Community opposition may soon put fracking on hold in the Kimberley region of north-western Australia. This could culminate in the first big victory for the anti-fracking movement in Western Australia.
Buru Energy, partnered with Mitsubishi, intends to frack four wells east of Broome 34 times this year, starting in May. This is the largest single fracking proposal to be put forward in Western Australia so far. The area is a wetland used by Aboriginal owners.
Buru say they want to frack 100 to 150 wells if granted approval. But a backlash against the Environmental Protection Authority's (EPA) decision not to assess the environmental impact of Buru's plans may put them on hold.
The EPA had decided that it didn't need to assess Buru's proposal for the Kimberley, agreeing with the company that the “environmental footprint of a project like this is very minimal”.
Eighty organisations and individuals across WA lodged appeals against the EPA decision, in a huge new state-wide alliance. In their appeals, the groups said the EPA at least needs to assess Buru’s proposal before giving it the green light.
The Department of Mines and Petroleum has the job of regulating the industry instead of the EPA. Martin Pritchard of Environs Kimberley said this meant the supposedly independent EPA was “abrogating its responsibilities” to the pro-fracking department.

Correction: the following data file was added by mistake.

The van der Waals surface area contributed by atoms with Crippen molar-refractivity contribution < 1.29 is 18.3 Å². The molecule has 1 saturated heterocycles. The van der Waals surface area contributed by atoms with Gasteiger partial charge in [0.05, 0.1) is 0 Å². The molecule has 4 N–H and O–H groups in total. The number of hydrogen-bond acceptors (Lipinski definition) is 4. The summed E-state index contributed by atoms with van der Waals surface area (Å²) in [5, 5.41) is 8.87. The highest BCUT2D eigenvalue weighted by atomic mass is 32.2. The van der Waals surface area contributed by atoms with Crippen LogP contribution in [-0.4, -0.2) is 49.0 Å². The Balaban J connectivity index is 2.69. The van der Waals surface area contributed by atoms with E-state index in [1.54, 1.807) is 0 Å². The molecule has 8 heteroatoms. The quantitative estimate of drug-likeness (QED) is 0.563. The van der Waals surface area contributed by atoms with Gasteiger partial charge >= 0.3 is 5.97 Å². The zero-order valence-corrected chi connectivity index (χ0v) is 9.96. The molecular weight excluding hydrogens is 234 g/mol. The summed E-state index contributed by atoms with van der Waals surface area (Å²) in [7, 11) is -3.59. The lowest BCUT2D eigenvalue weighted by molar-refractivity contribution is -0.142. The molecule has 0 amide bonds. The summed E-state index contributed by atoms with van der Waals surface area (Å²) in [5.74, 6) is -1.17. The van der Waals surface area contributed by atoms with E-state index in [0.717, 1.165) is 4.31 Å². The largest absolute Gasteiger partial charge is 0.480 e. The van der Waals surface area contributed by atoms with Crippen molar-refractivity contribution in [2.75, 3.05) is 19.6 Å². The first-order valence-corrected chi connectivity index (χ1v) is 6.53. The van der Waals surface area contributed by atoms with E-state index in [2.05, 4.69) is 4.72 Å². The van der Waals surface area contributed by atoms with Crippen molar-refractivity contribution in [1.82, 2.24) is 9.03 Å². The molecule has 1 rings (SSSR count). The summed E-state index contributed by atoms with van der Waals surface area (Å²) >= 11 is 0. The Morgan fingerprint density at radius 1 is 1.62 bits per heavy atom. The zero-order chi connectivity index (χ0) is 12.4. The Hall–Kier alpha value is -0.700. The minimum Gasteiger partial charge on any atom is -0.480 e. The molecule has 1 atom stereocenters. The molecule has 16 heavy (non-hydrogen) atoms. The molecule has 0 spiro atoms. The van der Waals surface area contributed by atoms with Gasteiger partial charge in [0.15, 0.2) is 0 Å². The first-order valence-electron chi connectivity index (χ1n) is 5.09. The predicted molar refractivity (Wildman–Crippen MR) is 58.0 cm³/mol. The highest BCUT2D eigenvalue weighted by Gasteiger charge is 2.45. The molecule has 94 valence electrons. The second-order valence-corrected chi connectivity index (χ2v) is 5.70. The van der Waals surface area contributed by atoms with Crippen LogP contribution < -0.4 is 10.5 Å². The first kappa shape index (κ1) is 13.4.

As well as the response to the appeal process, anti-fracking activity in WA has included public forums, rallies, petitions, letters to the editor, and engagement with social media.
Opposition to fracking in the Kimberley itself is also substantial. Weekly meetings have been held to build a protest movement.
Opposition is also coming from the Aboriginal owners of the wetland. Susan Edgar, a director of the Yawuru Native Title Holders Aboriginal Corporation, told ABC's 7.30: “They will never convince us or give us or make us understand that there will be no damage to the country ... This is our country and we're going to fight for it 100%."
However, there is a potential conflict of interest brewing which could divide the Aboriginal community. Neil McKenzie, chairperson of the Yawuru Corporation, also works for Buru Energy.
The likely delay of fracking in the Kimberley follows the defeat of the James Price Point gas hub last year. This set a significant precedent in WA politics which no doubt colours the current campaign.
If the fracking industry wants to proceed in the Kimberley, it risks reinvigorating the mass community sentiment and activity that the “Save the Kimberley” campaign inspired last year.